To achieve these goals, it established a set of limitations and exceptions to copyright, mandatory for ratifying countries, for the benefit of the blind, visually impaired, and otherwise print disabled. So far, over a hundred countries have signed the treaty and 44 countries plus the EU have ratified it. Pakistan is yet to join the treaty.
Part of the problem behind the book famine is money. Many print books are not available in digital form, and many digital books are locked down by technical restrictions – “Digital Rights Management” – intended to prevent unauthorized copying. Secondly, copyright law often requires institutions in each country to make their own accessible copies of the books. This sometimes results in organizations in many countries using resources to make the same books accessible. In a system that is already poorly funded, this creates massive waste and means that far fewer books are digitized.
The Marrakesh Treaty outlines concrete, practical steps for countries to follow in order to end the book famine. The Treaty sets the stage for a far more efficient, coordinated approach by ensuring that organizations who help visually impaired people around the world can cooperate, rather than duplicating their efforts to more easily reproduce works into accessible formats for non-profit distribution. At the same time, it also protects the rights of authors and publishers.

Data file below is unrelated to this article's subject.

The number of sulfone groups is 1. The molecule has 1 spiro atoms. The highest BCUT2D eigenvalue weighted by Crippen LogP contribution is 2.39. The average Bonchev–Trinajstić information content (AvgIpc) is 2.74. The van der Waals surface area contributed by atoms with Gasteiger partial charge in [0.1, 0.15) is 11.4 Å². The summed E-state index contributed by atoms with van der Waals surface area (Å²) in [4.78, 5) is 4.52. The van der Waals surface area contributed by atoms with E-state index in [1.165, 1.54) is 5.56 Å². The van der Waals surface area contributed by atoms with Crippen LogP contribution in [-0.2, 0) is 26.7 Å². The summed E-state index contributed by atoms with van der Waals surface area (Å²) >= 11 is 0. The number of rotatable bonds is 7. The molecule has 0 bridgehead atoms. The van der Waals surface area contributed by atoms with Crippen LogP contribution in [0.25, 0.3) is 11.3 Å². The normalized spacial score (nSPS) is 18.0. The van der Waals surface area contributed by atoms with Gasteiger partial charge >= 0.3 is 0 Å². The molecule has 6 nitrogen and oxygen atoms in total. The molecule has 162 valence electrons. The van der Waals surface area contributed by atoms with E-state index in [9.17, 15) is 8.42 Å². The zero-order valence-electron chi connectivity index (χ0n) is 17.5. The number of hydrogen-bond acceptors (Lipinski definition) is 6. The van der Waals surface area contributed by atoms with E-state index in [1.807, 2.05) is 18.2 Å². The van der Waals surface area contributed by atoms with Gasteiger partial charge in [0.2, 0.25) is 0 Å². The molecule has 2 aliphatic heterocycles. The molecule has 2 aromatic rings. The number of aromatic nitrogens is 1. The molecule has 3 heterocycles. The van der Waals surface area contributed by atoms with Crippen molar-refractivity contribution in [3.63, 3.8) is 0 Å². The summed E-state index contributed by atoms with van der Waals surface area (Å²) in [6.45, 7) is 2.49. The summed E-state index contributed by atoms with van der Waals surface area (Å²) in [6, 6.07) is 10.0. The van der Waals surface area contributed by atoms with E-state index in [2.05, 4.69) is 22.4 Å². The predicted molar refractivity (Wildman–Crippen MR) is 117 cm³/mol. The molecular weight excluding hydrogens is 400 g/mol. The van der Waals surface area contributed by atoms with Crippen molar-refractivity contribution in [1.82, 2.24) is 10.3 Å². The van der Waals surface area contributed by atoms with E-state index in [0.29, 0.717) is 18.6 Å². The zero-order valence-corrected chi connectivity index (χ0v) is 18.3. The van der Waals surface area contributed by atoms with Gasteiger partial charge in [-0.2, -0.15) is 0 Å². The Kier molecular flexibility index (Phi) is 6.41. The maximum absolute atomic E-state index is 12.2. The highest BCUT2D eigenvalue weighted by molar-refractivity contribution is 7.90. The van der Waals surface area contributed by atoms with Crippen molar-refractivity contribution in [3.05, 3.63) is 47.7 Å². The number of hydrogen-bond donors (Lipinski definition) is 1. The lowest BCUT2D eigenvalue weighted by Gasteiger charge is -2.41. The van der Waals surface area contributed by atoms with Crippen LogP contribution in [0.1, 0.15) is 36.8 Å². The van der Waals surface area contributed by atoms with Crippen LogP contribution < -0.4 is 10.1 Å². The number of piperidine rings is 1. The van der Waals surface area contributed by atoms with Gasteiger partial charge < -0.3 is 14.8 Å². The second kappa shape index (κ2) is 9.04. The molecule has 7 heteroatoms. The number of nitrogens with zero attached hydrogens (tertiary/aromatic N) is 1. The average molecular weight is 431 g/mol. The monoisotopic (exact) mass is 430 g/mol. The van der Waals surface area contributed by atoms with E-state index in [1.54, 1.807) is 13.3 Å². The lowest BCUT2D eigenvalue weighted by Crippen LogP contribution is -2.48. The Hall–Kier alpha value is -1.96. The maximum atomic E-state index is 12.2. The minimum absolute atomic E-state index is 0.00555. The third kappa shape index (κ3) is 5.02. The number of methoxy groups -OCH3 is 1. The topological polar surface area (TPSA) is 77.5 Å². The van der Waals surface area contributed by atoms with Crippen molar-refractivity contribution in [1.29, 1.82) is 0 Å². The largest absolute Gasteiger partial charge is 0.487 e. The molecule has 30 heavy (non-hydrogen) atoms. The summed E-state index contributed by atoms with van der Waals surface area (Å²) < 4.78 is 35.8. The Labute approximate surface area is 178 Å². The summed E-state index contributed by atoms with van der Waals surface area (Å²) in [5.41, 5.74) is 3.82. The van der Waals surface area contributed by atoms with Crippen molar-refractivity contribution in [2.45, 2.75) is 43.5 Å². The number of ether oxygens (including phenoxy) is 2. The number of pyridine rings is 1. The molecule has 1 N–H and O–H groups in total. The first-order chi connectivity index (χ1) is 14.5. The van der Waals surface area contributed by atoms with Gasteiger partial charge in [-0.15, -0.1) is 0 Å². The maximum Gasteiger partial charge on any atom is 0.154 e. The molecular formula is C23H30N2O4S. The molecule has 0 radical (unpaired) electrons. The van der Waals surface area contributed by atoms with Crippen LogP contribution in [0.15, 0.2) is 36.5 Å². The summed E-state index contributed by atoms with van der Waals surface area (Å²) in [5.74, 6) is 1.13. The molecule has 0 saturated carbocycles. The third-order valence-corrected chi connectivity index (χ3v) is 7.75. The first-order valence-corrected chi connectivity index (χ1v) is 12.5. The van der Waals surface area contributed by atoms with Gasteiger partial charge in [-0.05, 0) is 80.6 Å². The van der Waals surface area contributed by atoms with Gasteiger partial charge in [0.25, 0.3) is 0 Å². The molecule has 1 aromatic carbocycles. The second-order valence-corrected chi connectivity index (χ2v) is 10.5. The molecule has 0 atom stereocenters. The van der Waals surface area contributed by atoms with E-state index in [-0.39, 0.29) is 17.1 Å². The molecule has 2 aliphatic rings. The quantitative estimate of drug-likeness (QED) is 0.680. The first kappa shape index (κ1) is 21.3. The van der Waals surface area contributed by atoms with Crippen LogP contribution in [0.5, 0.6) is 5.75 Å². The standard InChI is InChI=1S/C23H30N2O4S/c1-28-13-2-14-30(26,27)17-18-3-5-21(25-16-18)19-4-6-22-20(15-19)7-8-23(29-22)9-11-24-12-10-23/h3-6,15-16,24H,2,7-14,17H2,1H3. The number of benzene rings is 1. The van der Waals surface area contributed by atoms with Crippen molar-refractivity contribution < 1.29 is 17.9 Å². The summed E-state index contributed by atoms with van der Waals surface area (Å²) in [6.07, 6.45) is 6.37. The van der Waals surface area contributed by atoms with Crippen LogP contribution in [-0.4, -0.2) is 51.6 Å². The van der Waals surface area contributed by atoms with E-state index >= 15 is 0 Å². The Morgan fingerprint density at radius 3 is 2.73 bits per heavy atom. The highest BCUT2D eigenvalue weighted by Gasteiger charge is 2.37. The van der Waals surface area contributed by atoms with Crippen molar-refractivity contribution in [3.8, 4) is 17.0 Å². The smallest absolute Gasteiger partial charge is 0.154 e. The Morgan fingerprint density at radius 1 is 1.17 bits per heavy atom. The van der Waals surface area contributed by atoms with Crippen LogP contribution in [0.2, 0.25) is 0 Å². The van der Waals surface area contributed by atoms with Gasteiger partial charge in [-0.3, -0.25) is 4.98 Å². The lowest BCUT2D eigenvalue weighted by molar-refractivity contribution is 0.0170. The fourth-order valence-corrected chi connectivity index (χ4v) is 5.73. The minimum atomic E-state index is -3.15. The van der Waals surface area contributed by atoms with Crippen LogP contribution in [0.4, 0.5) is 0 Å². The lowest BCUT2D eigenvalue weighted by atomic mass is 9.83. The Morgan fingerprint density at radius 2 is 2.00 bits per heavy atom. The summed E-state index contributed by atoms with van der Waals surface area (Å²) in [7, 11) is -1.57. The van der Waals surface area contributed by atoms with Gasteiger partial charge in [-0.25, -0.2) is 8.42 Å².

Making the Mark in Every Field:
In Pakistan, blind and visually impaired people are serving in almost every field ranging from academia to bureaucracy, research, judiciary, even law enforcement, etc. however, those who attain such positions against all odds, are very few fortunate ones. This means that given the right circumstances and opportunities, persons with blindness can contribute productively to society. To do so, blind people must have the same opportunities as others, and that means they must have access to the written word—not just to a few of the books available to others, but full and equal access.
Access to literacy is not something that blind people should have to request–it’s not a gift doled out according to the benevolence of others. It is a civil and human right and must be treated as such. In a perfect world, all printed material books, magazines newspapers etc. would be available and discoverable to sighted and print disabled readers at the same time and price.
With Pakistan becoming a party to Marrakesh Treaty and a slight change to copyright law, blind people in Pakistan could almost immediately have access to the accessible books that are at least available in developed countries (like the EU and the US). In this context, the first step towards overcoming the “book famine” for partially sighted and print disabled people in Pakistan that the government should take , is to sign and ratify the Marrakesh Treaty.
ABOUT THE AUTHOR:
Muhammad Shabbir Awan is pursuing his Ph.D. in International Relations from National Defence University and works as a researcher.
Twitter: Muhammad Shabbir